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Enjoying Movies, with Science of Course!

by Bruno Van de Casteele

December 6, 2015

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Donate With all the hype going on for the new Star Wars film release in a couple of weeks, it’s a good idea to also consider why we enjoymovies, from a scientific point of view. What makes us go to a crowded movie theater, sit next to a smelly Wookie, and watch an ultrafast flickering succession of still photographs, and enjoy it?

This was also the question neuroscientist Jeffrey Zacks asked himself in a book publishedlast year, called Flicker: Your Brain on Movies(Oxford University Press, 2014). Basically, as a recentFuturity article points out, what makes those images so fascinating is that they appear as real, to our evolved brain, as the actual world itself. Movies take advantage of this 3.5billion-year brain evolution, according toZacks.

Zacks describes two rules that help us immerse in a movie that we also see in other evolutionary discussions. They are the “mirror rule” and the “success rule.”

The mirroring rule is about persons imitating other people subconsciously and non-verbally. It’s not imitating, because that's a conscious effort. For me the best example is the contagiousness of a yawn; do it and soon several people around you will also start to yawn. In fact, while writing this I couldn’t suppress a yawn either!

That mirroring is explained by the working of one of the most amazing brain components, namely mirror neurons. They also apply to other animals. They do exactly what their name implies, though some of it is still speculative: they fire not only when an animal acts, but also when observing said act in another being. When watching a movie therefore, these neurons fire as if we are ourselves involved in the movie, leading to greater empathy and emotional involvement (even crying).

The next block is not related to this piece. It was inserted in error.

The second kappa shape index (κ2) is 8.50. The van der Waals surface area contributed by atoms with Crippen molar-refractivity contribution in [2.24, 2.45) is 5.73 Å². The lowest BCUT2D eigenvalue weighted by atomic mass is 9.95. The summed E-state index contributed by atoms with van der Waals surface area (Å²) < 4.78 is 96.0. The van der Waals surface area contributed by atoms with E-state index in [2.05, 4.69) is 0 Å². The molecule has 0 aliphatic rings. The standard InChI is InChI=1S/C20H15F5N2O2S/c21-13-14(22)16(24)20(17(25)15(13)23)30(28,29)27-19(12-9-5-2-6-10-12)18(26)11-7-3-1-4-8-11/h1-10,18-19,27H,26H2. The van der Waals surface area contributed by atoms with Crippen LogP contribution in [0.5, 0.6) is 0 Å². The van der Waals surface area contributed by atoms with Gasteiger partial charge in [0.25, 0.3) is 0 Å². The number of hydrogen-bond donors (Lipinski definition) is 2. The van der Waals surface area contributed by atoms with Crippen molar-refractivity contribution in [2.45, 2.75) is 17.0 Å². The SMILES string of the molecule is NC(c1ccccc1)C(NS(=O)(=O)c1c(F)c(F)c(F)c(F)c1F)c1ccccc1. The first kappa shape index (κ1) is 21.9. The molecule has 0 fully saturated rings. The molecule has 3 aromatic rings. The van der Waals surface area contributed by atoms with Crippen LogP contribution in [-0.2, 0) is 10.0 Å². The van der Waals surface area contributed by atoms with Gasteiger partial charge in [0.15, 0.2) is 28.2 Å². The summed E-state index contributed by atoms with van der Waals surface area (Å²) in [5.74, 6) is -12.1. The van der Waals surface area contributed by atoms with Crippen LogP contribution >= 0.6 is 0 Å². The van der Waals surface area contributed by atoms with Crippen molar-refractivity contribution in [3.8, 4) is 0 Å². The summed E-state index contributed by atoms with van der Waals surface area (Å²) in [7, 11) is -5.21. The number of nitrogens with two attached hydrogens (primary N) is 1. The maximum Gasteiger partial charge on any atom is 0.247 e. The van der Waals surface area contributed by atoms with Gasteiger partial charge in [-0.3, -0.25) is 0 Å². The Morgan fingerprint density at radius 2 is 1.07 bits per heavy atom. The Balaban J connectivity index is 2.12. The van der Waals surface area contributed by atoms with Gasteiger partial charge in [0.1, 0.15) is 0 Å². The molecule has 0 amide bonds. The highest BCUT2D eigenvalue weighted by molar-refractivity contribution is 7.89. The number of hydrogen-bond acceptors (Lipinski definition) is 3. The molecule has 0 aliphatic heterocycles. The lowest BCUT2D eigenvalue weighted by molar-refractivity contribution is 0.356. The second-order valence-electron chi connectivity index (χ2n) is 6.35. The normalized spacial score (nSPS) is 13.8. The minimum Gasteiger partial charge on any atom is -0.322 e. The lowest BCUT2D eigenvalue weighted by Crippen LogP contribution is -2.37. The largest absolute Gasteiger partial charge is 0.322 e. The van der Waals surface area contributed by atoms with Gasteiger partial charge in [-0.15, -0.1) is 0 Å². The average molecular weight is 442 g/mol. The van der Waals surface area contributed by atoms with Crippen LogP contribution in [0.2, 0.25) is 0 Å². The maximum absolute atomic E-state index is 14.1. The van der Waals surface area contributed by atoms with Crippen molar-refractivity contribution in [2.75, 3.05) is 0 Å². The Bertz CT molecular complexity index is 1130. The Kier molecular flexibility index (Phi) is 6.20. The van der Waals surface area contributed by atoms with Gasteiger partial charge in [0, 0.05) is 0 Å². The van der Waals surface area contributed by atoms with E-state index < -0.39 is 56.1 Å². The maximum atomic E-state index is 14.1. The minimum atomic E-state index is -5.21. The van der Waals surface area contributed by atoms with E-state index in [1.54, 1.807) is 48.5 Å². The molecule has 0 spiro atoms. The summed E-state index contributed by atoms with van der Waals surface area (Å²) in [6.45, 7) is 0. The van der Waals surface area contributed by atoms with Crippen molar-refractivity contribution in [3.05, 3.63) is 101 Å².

As a sad counterpart, this also leads according Zacks to a concerning conclusion: violence shown in films makes us more aggressive, and so doesviolence in videogames. I’m not sure I agree with that (I’ve seen different studies) but it makes one think about it at least.

The second rule, a bit related to the first one, is the success rule. Or more poetically: “surviving the sabre-tooth tiger in the underbrush.” (source: George Hrab but he might have gotten it from other people). This is what scientists call the Agency Detection:we developed in our brains the tendency to jump at any rustling in the underbrush, because it might be a sabre-tooth tiger. If a person were overconfident and didn’t jump thatoften, he had a higher chance of getting killed ifit was indeed a predator. A higher change of getting killed means less chance to pass on genes, and the behavior gets selected against in favor of more “jumpy” genes.

In the same way, Zacks explains in the Futurity article, we also duck a bit when we see objects approaching us onscreen. We do it, and it is difficult to avoid doing it, because it really works in real life. By performing actions that“work” in real life"especially fight or flee responses todanger"we get immersed even more in the action on screen, even though none of the images can really impact us. It even becomes difficult to distinguish reality from what we saw on television, because the images onscreen get “blurred” with the images from our senses. The best example is the train arriving in Ciotat stationin a1895 screening. A more recent example and a bit more insidious ishow the film JFK impacted public perception of Kennedy’s assassination, encouraging peopleto imagine it as the result of a conspiracy of CIA, FBI and the military and a subsequent cover-up.

To be certain, it’s not just the images that make us enjoy movies. Filmmakers have honed their skill for over a century, and the enjoyment of a film depends not only on the shot itself but also on sound effects, music, editing, make-up, etc.

This scientific approach has the advantage of tying it all back to evolution. One note though: it doesn’t explain what makes a good movie, and why my wife enjoys Star Wars and I don’t. Sorry sweetheart… it's Star Trek for me! (Some things are probably best left unexplained…)

by Bruno Van de Casteele

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